Managing family relationships and keeping yourself emotionally safe is particularly pertinent at Christmas time, but the guidance here is relevant to any time of year.
It's vital to remember that creating and maintaining healthy boundaries is an ongoing practice and often not easy to do, so be kind to yourself as you do this work. The guidance here is general and not a replacement for individual therapy or a quick fix. Lasting, sustainable change takes time... and you can start now.
Before we dive in, a quick intro to the topic: boundaries are essentially what is and is not OK. Everyone's boundaries can be different; that's why it's important to communicate them. They are not a way of keeping people 'shut out' but actually how we keep ourselves safe and happy within a relationship; respecting each other's boundaries helps build trust and mutual respect.
Start with cultivating self-worth
It's pretty difficult to communicate your needs and boundaries to others if you don't feel like you really deserve to. Whilst you don't need to have nailed this to 100% (who has?) it's important to remind yourself that how you feel matters. Setting healthy boundaries is a positive cycle; the more you do it, the more you cultivate self worth and the easier it is to set those boundaries.
Affirmation: I am allowed to prioritise my own wellbeing.
Know what your triggers are and how to tell if you are starting to get annoyed/upset. What does this feel like in your body? Dealing with the situation when you are still relatively calm will be a lot easier for both parties than if something is allowed to build up and you become flooded with emotion. If this does happen, know how to calm yourself before you have a conversation, if possible. Removing yourself briefly from the situation and taking some steady breaths is a simple way of giving yourself a pause between stimulus and response.
Prepare in advance
If you are feeling anxious in advance of a family get together because you know from past experience that there are boundary issues, use this knowledge to help you prepare for the meeting.
What are you worried they might do/say that crosses a boundary for you? Have a think/journal about/talk with a friend or therapist about options for handling that situation so you have decided in advance how you are going to deal with it if it comes up.
People aren't psychic! It's a good idea to let people know in advance if there are things you want to do differently this year. It might be blatantly obvious to you what you need but other people might be unaware or simply forget. This part of the communication is your responsibility - say what you need, clearly, to give others the best chance of meeting your needs and swerving difficult moments altogether.
E.g. You could say, in advance of the meeting. "I'm looking forward to seeing you and wanted to let you know I'm not comfortable/ready to talk about X. I hope you understand".
Things you can say/do to communicate your boundary.
My advice here is to keep it simple. You don't have to explain yourself, however, it can be helpful for the relationship to do so. You can decide whether you want to give an explanation or not.
"I don't want to talk about that right now (optional: because it makes me feel....)"
"I don't like it when you say/do that (optional: because....)"
"Please don't make disrespectful comments about ...X..."
"I'm not comfortable talking about/doing ...Y..."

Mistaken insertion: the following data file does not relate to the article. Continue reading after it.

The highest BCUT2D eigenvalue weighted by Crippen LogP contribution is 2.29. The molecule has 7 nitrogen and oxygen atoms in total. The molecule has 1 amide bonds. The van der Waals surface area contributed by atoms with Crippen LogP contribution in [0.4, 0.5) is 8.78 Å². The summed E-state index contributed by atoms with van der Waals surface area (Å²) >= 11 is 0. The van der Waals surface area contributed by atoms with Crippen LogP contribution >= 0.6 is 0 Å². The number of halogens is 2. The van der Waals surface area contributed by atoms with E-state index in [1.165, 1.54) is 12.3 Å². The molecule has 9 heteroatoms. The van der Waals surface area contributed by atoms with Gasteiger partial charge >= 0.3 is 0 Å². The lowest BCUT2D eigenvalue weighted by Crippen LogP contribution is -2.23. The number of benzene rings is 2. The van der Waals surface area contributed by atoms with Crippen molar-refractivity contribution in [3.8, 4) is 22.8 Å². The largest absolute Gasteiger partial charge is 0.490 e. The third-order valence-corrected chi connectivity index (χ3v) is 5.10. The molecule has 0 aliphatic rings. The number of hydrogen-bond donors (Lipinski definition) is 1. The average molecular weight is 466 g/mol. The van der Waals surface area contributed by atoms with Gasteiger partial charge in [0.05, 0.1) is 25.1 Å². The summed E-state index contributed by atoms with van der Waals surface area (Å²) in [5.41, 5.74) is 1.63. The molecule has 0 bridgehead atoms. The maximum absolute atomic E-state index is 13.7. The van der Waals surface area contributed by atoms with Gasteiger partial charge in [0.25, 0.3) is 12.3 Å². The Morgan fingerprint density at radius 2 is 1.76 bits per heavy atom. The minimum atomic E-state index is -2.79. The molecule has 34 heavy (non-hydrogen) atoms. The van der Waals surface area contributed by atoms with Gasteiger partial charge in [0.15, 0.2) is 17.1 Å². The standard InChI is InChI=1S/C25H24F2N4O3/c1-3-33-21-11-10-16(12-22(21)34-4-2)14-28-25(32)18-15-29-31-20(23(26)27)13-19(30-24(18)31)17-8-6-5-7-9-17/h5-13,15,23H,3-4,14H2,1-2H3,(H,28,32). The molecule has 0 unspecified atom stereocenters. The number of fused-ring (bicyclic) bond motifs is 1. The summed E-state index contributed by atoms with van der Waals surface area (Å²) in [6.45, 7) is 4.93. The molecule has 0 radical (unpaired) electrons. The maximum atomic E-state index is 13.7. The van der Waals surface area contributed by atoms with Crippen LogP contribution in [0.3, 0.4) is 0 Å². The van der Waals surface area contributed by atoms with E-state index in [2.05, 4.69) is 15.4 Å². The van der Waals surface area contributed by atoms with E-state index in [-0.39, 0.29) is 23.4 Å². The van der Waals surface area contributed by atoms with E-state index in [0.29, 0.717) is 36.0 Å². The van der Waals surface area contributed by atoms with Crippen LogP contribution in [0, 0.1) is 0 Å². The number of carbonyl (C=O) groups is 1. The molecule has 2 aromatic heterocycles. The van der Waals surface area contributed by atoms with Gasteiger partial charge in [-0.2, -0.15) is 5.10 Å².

"I won't be joining in with ...Z..."
"I am going going for a walk/nap/bit of quiet time now."
And there is always the simple "no" or "stop".
Probably the number one reason my clients say they struggle setting boundaries is because they fear the other person's reaction. This is understandable; it's natural to want to avoid upsetting others, however, when you stay silent to 'keep the peace', you create a conflict inside yourself. Often we imagine the consequences to be far worse than they actually are, so be mindful of catastrophising. And if someone is unhappy with you because you set a boundary they don't like, well, that's OK. Maybe they're disappointed you don't want to join in a certain game, or they're defensive because you wouldn't participate in a toxic diet culture conversation, or they are obnoxious about the fact you don't want another drink... it's not pleasant. There's no two ways around that. And you can tolerate it. They are allowed to have their reaction and you can see it as an expression of their experience. You do not have to internalise it, soothe it or change yourself because of it. Sitting through this discomfort now may well mean you don't have to communicate that boundary again in future.
When someone ignores your boundary
Ideally, you'll communicate your boundary and people will respect it, even if they don't really like it or fully understand it. Unfortunately it doesn't always go down like that so let's think about what you can do if that happens:
- repeat yourself: possibly they have forgotten your request or didn't think you really meant it
- explain the consequences, as calmly as possible, of what you will need to do if they continue to ignore your boundary e.g. leave the room, reduce the amount of time you spend with them. Make sure this is something you really mean and will follow through on, otherwise you risk undermining your own message
- worst case scenario, have an exit plan in place if it's no longer safe or bearable for you to stay in the situation. This could be temporary - going for a long walk/drive - or an end to the gathering. Do give fair warning for this so people have a chance to amend their behaviour, people don't always get it right straight away and change can take time.
Lastly, remember to be respectful of other people's boundaries too and let compassion be your guiding value - for yourself and others - when you're in a difficult situation.